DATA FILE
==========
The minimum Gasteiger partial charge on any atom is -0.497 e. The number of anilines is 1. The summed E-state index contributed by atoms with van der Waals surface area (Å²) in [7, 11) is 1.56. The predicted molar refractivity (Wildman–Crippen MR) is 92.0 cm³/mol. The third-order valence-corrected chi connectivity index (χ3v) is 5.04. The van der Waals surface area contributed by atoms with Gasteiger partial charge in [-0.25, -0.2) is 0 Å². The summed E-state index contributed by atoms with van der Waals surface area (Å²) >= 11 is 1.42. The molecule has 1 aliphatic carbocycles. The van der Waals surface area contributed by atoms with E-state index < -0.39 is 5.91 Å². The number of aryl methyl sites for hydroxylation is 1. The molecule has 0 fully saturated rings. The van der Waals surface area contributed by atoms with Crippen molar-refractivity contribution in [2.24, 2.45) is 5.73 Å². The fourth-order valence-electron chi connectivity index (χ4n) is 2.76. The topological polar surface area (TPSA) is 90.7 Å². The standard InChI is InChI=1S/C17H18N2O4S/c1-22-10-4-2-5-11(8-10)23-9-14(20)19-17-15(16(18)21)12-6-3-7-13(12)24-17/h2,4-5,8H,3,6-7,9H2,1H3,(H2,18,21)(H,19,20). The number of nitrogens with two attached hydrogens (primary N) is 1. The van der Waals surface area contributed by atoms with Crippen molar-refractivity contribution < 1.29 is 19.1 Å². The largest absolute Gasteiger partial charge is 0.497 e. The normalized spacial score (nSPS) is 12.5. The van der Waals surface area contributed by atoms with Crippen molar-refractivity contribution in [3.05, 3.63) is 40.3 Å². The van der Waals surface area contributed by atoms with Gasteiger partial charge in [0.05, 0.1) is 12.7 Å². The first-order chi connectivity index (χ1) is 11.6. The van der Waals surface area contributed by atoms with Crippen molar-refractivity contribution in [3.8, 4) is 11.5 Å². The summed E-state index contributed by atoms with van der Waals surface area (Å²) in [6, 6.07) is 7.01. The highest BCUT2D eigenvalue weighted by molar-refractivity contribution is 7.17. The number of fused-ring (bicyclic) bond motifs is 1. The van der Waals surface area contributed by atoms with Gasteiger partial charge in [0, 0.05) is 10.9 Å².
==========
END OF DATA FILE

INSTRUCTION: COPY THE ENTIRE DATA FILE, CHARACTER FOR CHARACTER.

The minimum Gasteiger partial charge on any atom is -0.497 e. The number of anilines is 1. The summed E-state index contributed by atoms with van der Waals surface area (Å²) in [7, 11) is 1.56. The predicted molar refractivity (Wildman–Crippen MR) is 92.0 cm³/mol. The third-order valence-corrected chi connectivity index (χ3v) is 5.04. The van der Waals surface area contributed by atoms with Gasteiger partial charge in [-0.25, -0.2) is 0 Å². The summed E-state index contributed by atoms with van der Waals surface area (Å²) >= 11 is 1.42. The molecule has 1 aliphatic carbocycles. The van der Waals surface area contributed by atoms with E-state index < -0.39 is 5.91 Å². The number of aryl methyl sites for hydroxylation is 1. The molecule has 0 fully saturated rings. The van der Waals surface area contributed by atoms with Crippen molar-refractivity contribution in [2.24, 2.45) is 5.73 Å². The fourth-order valence-electron chi connectivity index (χ4n) is 2.76. The topological polar surface area (TPSA) is 90.7 Å². The standard InChI is InChI=1S/C17H18N2O4S/c1-22-10-4-2-5-11(8-10)23-9-14(20)19-17-15(16(18)21)12-6-3-7-13(12)24-17/h2,4-5,8H,3,6-7,9H2,1H3,(H2,18,21)(H,19,20). The number of nitrogens with two attached hydrogens (primary N) is 1. The van der Waals surface area contributed by atoms with Crippen molar-refractivity contribution < 1.29 is 19.1 Å². The largest absolute Gasteiger partial charge is 0.497 e. The normalized spacial score (nSPS) is 12.5. The van der Waals surface area contributed by atoms with Crippen molar-refractivity contribution in [3.05, 3.63) is 40.3 Å². The van der Waals surface area contributed by atoms with Gasteiger partial charge in [0.05, 0.1) is 12.7 Å². The first-order chi connectivity index (χ1) is 11.6. The van der Waals surface area contributed by atoms with Crippen molar-refractivity contribution in [3.8, 4) is 11.5 Å². The summed E-state index contributed by atoms with van der Waals surface area (Å²) in [6, 6.07) is 7.01. The highest BCUT2D eigenvalue weighted by molar-refractivity contribution is 7.17. The number of fused-ring (bicyclic) bond motifs is 1. The van der Waals surface area contributed by atoms with Gasteiger partial charge in [0, 0.05) is 10.9 Å².